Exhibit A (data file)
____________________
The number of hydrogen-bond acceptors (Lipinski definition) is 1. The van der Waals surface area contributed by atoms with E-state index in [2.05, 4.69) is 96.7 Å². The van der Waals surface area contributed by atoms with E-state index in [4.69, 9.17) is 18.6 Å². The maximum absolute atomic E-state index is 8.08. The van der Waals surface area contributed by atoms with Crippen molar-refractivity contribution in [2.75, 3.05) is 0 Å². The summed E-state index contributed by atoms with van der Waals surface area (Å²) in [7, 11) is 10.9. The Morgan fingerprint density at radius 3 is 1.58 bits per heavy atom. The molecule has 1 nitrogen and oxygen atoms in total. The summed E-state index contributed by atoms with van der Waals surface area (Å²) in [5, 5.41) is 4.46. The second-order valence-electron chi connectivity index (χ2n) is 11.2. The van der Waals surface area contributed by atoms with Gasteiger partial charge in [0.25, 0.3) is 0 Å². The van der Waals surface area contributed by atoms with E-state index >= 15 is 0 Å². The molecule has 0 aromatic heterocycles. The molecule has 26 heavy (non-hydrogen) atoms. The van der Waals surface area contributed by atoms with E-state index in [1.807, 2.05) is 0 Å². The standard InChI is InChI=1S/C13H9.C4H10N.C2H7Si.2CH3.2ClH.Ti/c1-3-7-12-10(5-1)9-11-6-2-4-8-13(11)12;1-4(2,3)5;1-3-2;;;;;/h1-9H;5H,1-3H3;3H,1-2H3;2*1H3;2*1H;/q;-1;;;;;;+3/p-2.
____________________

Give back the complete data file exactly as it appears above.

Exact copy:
The number of hydrogen-bond acceptors (Lipinski definition) is 1. The van der Waals surface area contributed by atoms with E-state index in [2.05, 4.69) is 96.7 Å². The van der Waals surface area contributed by atoms with E-state index in [4.69, 9.17) is 18.6 Å². The maximum absolute atomic E-state index is 8.08. The van der Waals surface area contributed by atoms with Crippen molar-refractivity contribution in [2.75, 3.05) is 0 Å². The summed E-state index contributed by atoms with van der Waals surface area (Å²) in [7, 11) is 10.9. The Morgan fingerprint density at radius 3 is 1.58 bits per heavy atom. The molecule has 1 nitrogen and oxygen atoms in total. The summed E-state index contributed by atoms with van der Waals surface area (Å²) in [5, 5.41) is 4.46. The second-order valence-electron chi connectivity index (χ2n) is 11.2. The van der Waals surface area contributed by atoms with Gasteiger partial charge in [0.25, 0.3) is 0 Å². The van der Waals surface area contributed by atoms with E-state index >= 15 is 0 Å². The molecule has 0 aromatic heterocycles. The molecule has 26 heavy (non-hydrogen) atoms. The van der Waals surface area contributed by atoms with E-state index in [1.807, 2.05) is 0 Å². The standard InChI is InChI=1S/C13H9.C4H10N.C2H7Si.2CH3.2ClH.Ti/c1-3-7-12-10(5-1)9-11-6-2-4-8-13(11)12;1-4(2,3)5;1-3-2;;;;;/h1-9H;5H,1-3H3;3H,1-2H3;2*1H3;2*1H;/q;-1;;;;;;+3/p-2.